Banana cake is probably the one food thing that encompasses most of my food memories as a kid. For one, my mother was a cake decorator so when it came to birthday time the cake sky was the limit and my choice was always banana, and for two, my Grandma who recently passed away, my Nannie, made my world's greatest banana bread and it always cured whatever ailed me. Banana is also my husband's favorite flavor.
Banana cake is a big deal at our house.
I could tell you that this is a fourth generation banana cake recipe but it's not. While I love my grandmother's bread and my mom's version of cake, this is my personal favorite. As I've talked about before with pies, cobblers, and crumbles, when it comes to fruit desserts I like to keep the fruit the star flavor, adding as few spices and taste additions as possible. I want to taste the banana, not the cinnamon that's in most recipes. This version is very much banana and very much cake.
Banana Nut Cake
Recipe by Glenna Anderson Muse
Inspired by a recipe found in Springfield's Junior League Cookbook: Sassafrass
1 1/2 cups sugar
1/2 cup butter, softened
1/4 cup milk
2 tsp white vinegar
1 tsp vanilla
1 cup mashed ripe banana
2 cups flour
4 Tbsp cornstarch
1 tsp baking soda
5 oz. almond paste
8 Tbsp (1 stick) butter
2 cups powdered sugar
2-4 Tbsp milk
1. Preheat oven to 320 degrees convection or 350 regular.
2. Prepare three 8-inch round cake pans with baker's joy cooking spray and lining with parchment or waxed paper.
3. Cream butter and sugar. Add eggs and mix well.
4. Mix rest of liquid ingredients, including banana, together. Sift flour, baking soda, and cornstarch together.
5. With mixer running on medium low, incorporate dry and wet ingredients, alternating them, in 2-3 batches. Mix for 1 additional minute.
6. Divide evenly into cake pans and bake for 20 minutes or until pinch test shows spongey texture.
For more info on baking correctly, see my post: Seven Professional Secrets to Baking a Great Cake
Cook's Notes: A few notes about the recipe. The vinegar in the milk is to make what my mother called "sour milk" or a substitute for buttermilk. The acid in the vinegar or buttermilk is what reacts with the baking soda to leaven. The cornstarch sifted in with the all purpose flour lightens it up to form, basically, homemade cake flour, creating a lighter cake texture. Also try to keep the total mixing time to under five minutes. You want to thoroughly mix the ingredients and incorporate air, but you don't want to mix so long that the flour proteins form long elastic strands chemically which will make the cake texture more chewy and bread-like.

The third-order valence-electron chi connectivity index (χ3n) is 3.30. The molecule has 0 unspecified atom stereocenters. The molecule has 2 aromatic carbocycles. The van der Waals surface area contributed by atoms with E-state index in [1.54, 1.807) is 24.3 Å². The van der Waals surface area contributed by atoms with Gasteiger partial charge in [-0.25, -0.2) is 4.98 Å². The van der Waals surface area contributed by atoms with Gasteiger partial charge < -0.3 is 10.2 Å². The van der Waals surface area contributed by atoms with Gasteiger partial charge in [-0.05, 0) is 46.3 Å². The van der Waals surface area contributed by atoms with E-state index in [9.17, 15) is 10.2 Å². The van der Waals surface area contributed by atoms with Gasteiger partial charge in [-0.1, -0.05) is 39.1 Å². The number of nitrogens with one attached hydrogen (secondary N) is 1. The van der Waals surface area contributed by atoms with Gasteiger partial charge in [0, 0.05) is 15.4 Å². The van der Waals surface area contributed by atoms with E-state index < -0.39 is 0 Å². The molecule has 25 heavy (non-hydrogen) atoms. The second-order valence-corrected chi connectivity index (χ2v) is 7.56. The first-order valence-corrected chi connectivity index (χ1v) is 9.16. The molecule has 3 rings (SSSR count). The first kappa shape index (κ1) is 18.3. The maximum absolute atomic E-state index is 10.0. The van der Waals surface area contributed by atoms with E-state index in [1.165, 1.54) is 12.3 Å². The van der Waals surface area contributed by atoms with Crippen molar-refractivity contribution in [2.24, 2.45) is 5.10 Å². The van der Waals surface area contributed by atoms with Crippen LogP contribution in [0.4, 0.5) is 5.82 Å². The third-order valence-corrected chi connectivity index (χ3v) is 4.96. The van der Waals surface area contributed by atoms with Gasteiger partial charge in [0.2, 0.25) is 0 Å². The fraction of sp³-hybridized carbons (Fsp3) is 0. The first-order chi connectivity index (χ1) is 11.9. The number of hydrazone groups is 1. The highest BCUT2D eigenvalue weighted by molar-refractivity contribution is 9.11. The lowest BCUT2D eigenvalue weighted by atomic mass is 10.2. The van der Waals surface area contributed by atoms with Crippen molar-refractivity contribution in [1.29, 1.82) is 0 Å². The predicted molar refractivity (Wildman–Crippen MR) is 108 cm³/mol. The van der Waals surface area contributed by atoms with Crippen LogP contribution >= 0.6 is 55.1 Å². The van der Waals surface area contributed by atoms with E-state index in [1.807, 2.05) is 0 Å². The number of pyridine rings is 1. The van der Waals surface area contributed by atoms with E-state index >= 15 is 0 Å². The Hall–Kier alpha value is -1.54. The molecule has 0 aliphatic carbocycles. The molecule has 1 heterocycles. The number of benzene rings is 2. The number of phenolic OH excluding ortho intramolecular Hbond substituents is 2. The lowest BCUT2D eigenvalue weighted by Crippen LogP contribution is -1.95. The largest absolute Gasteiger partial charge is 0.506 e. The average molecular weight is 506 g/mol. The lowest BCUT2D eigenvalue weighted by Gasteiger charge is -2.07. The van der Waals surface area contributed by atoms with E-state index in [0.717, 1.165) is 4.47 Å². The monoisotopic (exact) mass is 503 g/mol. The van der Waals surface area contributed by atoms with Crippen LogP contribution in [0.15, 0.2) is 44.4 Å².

Cream together almond paste and butter until smooth. Alternating, add in powdered sugar and milk until a thick buttercream texture is achieved. You may need a little more milk.
Assembly: Level the cakes if needed and then stack with filling in between and also use filling, thinned a bit with milk, as a crumb coating if desired. Finish with either buttercream of choice or marshmallow fondant.
Notice how the cake has pulled away from the sides? That didn't happen until AFTER I'd had the layer out of the oven for five minutes. Even though standard cake instructions say cake is done when the layers pull away from the sides, it's actually a bit overbaked. Go by the pinch test where the samll divot in the center shows a sponge-like texture just before the edges pull away. This cake is browner than the cakes I've shown before but that's because of the banana.
Close-up of the internal texture to know when it's done.
Notice how level the layer is? I've already tested my oven with an oven thermometer so that I know the temperature indicated is correct. So all I had to do before stacking the layers was to run a serrated knife in criss cross fashion across the tops of the layers to mar the slick surfaces so the layers wouldn't slide once I filled it with the almond paste filling.
Once my cake was crumb-coated, I chose to decorate it with , a festive ribbon, and a dusting of powdered sugar to look "Christmas-sy".